A typical fixed-pitch prop has a pitch of around 15 degrees (more details at bottom). A constant-speed prop which has lost oil pressure, and is not automatically feathering, is probably more like 5 degrees. (Feathering props are used on multi-engine planes to reduce drag if one engine fails. Non-feathering props are used on single-engine planes so if the pitch control fails but the engine still works, you don't lose all your power). Overall, the actual propeller parasitic (simple aerodynamic) drag increases by up to a factor of 3. Not orders of magnitude, but it's significant. Since there's no way for me to estimate how much of the total drag is due to the propeller, all I can say is that this is probably noticeable. However, if you have a cruise prop, or an adjustable prop set to high pitch, it's possible that it works out close to even, as above 22 degrees, the windmilling prop actually has less drag.

But then there's the extra factor of the drag created by the engine, which is probably much more significant. It's possible to come up with a reasonable ballpark figure. Estimation and highschool physics are required.

An airplane without power loses potential energy, in the form of altitude, to drag. Since the airplane's speed doesn't change, its kinetic energy doesn't either and only potential energy need be considered. We calculate how quickly energy is drained out of the airplane by the spinning engine.

Work is the amount of energy that is transferred from one place to another, and power is the amount of work over time. The formula for work (in a rotational system, such as an engine) is torque * theta, where theta is the total angular distance rotated. Power (watts) is expressed in joules per second, although here I'll figure power in joules/minute because our other time units are also in minutes. The joule, of course, is the unit of both work and energy.

Assume an airplane weighing 1000kg flying at 1500 meters AGL. Its potential energy is:

1000 kg * 1500 meters * 9.8 (gravity) = 14,700,000 J (14.7 mJ)

Assuming a propeller windmilling at 200 RPM, the angular velocity is:

2pi radians / revolution * 200 revolutions / minute = ~1260 radians / minute

I estimate the torque, given in newton-meters, is somewhere between 50 and 500 Nm, tending toward the high side. 50 is from my personal experience turning a propeller at slow speeds by hand, it's about that much force; but in the air I think this is extremely optimistic. 500 is a higher estimate, justified as follows.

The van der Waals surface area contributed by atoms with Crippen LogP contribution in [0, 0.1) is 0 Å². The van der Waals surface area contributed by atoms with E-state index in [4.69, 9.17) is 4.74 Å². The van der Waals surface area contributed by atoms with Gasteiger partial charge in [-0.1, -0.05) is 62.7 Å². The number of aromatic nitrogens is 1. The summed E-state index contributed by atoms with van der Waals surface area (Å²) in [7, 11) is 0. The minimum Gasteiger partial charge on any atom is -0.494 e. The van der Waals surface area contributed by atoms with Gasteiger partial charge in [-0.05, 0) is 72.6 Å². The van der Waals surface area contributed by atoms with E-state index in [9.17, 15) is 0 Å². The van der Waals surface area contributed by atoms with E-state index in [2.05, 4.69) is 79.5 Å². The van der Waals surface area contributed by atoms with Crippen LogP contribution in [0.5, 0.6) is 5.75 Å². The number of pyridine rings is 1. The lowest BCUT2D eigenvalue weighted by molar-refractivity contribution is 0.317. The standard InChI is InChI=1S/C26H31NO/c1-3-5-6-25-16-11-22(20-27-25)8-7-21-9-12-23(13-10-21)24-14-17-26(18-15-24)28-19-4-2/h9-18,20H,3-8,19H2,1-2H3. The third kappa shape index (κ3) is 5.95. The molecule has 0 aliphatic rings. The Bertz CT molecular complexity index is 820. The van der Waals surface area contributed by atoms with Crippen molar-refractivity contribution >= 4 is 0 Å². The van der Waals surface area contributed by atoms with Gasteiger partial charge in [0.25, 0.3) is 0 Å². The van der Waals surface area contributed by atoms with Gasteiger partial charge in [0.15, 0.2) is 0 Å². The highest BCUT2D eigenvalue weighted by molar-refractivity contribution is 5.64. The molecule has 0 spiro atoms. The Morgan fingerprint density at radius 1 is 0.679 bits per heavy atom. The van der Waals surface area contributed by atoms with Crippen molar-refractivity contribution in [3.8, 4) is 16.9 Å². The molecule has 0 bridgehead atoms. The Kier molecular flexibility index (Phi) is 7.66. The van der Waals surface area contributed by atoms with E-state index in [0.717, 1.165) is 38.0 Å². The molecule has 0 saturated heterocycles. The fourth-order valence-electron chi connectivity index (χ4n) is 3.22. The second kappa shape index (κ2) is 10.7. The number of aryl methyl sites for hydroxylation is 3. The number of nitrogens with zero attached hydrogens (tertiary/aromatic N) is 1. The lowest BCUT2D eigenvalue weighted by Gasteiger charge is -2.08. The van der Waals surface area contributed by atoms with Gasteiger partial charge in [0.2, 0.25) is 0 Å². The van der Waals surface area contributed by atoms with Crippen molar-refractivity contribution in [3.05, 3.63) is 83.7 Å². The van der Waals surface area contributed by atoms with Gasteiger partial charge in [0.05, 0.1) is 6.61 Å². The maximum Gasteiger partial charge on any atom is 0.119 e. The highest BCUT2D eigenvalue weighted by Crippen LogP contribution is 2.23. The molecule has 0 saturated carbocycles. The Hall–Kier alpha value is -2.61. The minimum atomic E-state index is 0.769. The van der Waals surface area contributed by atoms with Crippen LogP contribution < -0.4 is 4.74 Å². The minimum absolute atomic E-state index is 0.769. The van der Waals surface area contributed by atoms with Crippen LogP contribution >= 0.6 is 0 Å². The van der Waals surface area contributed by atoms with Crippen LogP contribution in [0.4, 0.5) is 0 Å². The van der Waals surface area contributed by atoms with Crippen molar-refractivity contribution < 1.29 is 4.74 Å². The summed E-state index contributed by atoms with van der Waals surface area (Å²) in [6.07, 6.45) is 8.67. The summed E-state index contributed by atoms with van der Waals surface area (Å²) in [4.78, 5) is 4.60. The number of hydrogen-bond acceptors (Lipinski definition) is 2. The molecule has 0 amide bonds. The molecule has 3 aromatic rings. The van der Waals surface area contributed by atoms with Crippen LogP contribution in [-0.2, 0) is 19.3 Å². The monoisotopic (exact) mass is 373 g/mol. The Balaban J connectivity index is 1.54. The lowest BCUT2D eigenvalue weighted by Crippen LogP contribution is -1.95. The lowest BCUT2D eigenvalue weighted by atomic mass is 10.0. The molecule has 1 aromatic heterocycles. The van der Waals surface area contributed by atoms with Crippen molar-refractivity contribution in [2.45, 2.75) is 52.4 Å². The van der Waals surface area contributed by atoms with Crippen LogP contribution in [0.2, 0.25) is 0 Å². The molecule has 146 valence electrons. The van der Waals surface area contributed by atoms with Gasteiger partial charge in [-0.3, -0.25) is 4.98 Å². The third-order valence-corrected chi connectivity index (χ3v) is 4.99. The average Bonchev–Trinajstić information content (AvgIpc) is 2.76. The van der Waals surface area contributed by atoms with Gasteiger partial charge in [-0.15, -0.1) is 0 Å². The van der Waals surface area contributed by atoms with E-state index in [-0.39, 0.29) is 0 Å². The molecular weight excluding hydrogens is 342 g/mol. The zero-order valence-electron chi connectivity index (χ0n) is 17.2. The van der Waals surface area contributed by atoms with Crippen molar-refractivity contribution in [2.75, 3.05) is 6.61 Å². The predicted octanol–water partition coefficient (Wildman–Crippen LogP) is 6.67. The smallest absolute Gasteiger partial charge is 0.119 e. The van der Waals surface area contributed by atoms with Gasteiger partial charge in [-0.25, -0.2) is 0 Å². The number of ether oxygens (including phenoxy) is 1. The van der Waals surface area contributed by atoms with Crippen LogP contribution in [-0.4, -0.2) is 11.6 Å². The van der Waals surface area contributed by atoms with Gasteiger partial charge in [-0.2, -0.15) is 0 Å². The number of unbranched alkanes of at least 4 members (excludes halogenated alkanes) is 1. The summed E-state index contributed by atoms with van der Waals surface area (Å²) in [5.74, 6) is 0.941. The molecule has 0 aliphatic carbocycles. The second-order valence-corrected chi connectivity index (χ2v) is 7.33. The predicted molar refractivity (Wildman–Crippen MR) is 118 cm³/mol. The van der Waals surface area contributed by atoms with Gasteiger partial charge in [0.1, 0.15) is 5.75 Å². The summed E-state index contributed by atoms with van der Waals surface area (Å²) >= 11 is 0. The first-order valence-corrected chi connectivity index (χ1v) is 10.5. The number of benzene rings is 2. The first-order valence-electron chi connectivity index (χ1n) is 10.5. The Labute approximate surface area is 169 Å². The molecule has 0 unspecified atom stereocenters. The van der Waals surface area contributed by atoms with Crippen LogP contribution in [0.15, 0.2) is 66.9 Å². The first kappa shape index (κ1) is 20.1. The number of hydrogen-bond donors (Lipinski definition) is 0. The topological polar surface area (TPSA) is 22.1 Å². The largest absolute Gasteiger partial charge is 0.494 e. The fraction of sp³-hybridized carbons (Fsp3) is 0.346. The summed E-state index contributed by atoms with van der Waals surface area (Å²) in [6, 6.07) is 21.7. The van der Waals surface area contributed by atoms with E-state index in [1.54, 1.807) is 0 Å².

Single-engine planes such as the Cessna 172 frequently have a 180HP engine. The propeller normally has enough air-grabbing ability to transfer that 180HP into the air at engine redline of ~2700 RPM.

Converting HP to joules / minute (1 watt = 1 joule/second):

180 HP * (746 watts / HP) * (60 seconds / minute) = 8057 kJ / minute

Assuming the propeller efficiency is relatively constant with RPM, you can convert propeller power delivery capability linearly with RPM:

8057 kJ / minute * (200 RPM / 2700 RPM) = 596 kJ / minute

So the propeller should be able to transfer about 600 kJ / minute back into the engine. This is in the ballpark of my estimate of 500. However, as not all the normal engine power goes into the propeller (due to mechanical losses and engine powered accessories) the estimate of 500 seems to be pretty close, and I'm sticking with it for sake of simpler math. This estimate is pretty seat of the pants - lots of error sources, like variations in propeller efficiency with RPM and being driven in reverse - are ignored. But if the propeller is less efficient, it dissipates more power - so even my high estimate might be too low.

Back to the engine failure. The power dissipated by the engine is therefore:

1260 * (50 to 500 or you pick) = 63 kJ to 630 kJ per minute

A Cessna 152 has a sink rate of 725 fpm when flying at best glide with stopped propeller (best glide speeds are normally specified with stopped prop); The Cessna 172 is closer to the mass I am using, and has similar glide performance, so I'll just use that same number. This is an estimated calculation, anyway. At 725 fpm descent rate (221 meters per minute) it normally takes 6.78 minutes to bleed off that 1500 meters of altitude you started with. Dividing potential energy by time:

14,700,000 / 6.78 = 2.168 MJ/min energy loss

At the low estimate (probably reasonable only for an engine that suffered total compression loss but no other damage), losing an additional 63 kJ/min only increases your sink rate by

(2.168 + .063) / 2.168 = 1.029

about 3%, or from 725 fpm to 746 fpm. You might not even notice this on the instruments, although if you snag on a power line at the last second as a result, you'll certainly notice that. However, at the high estimate, losing an additional 630 kJ/min would increase your sink rate by:

(2.168 + .630) / 2.168 = 1.29

29%, or from 725 fpm to 935 fpm. That's very significant. And this does not even include the extra aerodynamic drag from the spinning prop. It is only due to the energy lost in the engine.

So, in conclusion: If power fails, stop the prop.

There is, however, one final point. If you lost power because of a mechanical failure, it's very possible that the propeller will stop all on its own due to whatever damage caused the power loss. However, running out of fuel is the most common cause of in-flight power loss. If you run out of fuel, the prop will probably keep spinning unless you stop it yourself.

  • Pitch angle in degrees is different from the way pitch is normally described, which is measured in inches, where something like 76"x60" would be typical. You can calculate pitch angle based on the propeller measurements in inches using the formula for helix angle. If you do, remember propeller pitch is specified at 75% of the diameter of the blade, rather than 100% as in the math textbooks).